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Nucleic Acids Res. Jan 2008; 36(Database issue): D47–D52.
Published online Nov 5, 2007. doi:  10.1093/nar/gkm949
PMCID: PMC2238949

TranspoGene and microTranspoGene: transposed elements influence on the transcriptome of seven vertebrates and invertebrates

Abstract

Transposed elements (TEs) are mobile genetic sequences. During the evolution of eukaryotes TEs were inserted into active protein-coding genes, affecting gene structure, expression and splicing patterns, and protein sequences. Genomic insertions of TEs also led to creation and expression of new functional non-coding RNAs such as microRNAs. We have constructed the TranspoGene database, which covers TEs located inside protein-coding genes of seven species: human, mouse, chicken, zebrafish, fruit fly, nematode and sea squirt. TEs were classified according to location within the gene: proximal promoter TEs, exonized TEs (insertion within an intron that led to exon creation), exonic TEs (insertion into an existing exon) or intronic TEs. TranspoGene contains information regarding specific type and family of the TEs, genomic and mRNA location, sequence, supporting transcript accession and alignment to the TE consensus sequence. The database also contains host gene specific data: gene name, genomic location, Swiss-Prot and RefSeq accessions, diseases associated with the gene and splicing pattern. In addition, we created microTranspoGene: a database of human, mouse, zebrafish and nematode TE-derived microRNAs. The TranspoGene and microTranspoGene databases can be used by researchers interested in the effect of TE insertion on the eukaryotic transcriptome. Publicly available query interfaces to TranspoGene and microTranspoGene are available at http://transpogene.tau.ac.il/ and http://microtranspogene.tau.ac.il, respectively. The entire database can be downloaded as flat files.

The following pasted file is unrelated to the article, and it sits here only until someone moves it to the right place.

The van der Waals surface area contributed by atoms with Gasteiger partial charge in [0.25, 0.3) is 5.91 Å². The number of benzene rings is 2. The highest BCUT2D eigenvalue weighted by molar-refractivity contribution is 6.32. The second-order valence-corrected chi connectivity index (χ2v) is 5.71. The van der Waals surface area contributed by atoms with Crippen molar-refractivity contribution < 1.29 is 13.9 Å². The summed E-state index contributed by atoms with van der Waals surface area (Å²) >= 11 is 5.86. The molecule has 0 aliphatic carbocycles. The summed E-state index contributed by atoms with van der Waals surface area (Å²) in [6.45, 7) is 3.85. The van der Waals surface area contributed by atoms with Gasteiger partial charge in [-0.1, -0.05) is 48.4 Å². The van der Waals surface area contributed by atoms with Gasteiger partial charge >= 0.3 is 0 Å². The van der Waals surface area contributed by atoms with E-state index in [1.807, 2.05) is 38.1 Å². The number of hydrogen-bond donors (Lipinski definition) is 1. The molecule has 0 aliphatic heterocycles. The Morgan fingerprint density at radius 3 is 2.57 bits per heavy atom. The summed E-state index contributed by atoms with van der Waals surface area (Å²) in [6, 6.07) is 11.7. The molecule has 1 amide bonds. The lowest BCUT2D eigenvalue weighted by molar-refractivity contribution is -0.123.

INTRODUCTION

Transposed elements (TEs) are mobile genetic sequences that constitute 45%, 38%, 15–22%, 12%, and 9% of the human, mouse, fruit fly, nematode and chicken genomes, respectively (1–4). TEs are distinguished by their mode of propagation: short interspersed repeat elements (SINE), long interspersed repeat elements (LINE) and retrovirus-like elements with long-terminal repeats (LTR) are propagated by reverse transcription of an RNA intermediate. In contrast, DNA transposons move through a direct ‘cut-and-paste’ mechanism (5).

TEs have shaped the eukaryotic genome and transcriptome in several ways. Mammalian evolution was notably affected by TEs through their contribution to genetic diversity, genomic expansion, genomic content and genomic rearrangements (5,6). Although introns comprise only 24% of the human genome, 60% of all TEs are located in introns (7). L1 elements can significantly decrease mammalian gene expression when inserted within introns, due to inadequate transcriptional elongation (8). Intronic TEs from all human and mouse TE families can gain mutations leading to creation of an additional exon in a process known as ‘exonization’. The most prominent TE involved in exonization process is the primate-specific Alu (7,9,10). TEs can also insert into exons, a phenomenon that is common mainly in the 5′ and 3′ untranslated region (UTR) exons, at least in human and mouse (7). TE insertion elongates the UTR and can serve as new cis-acting element such as microRNA-binding site (11).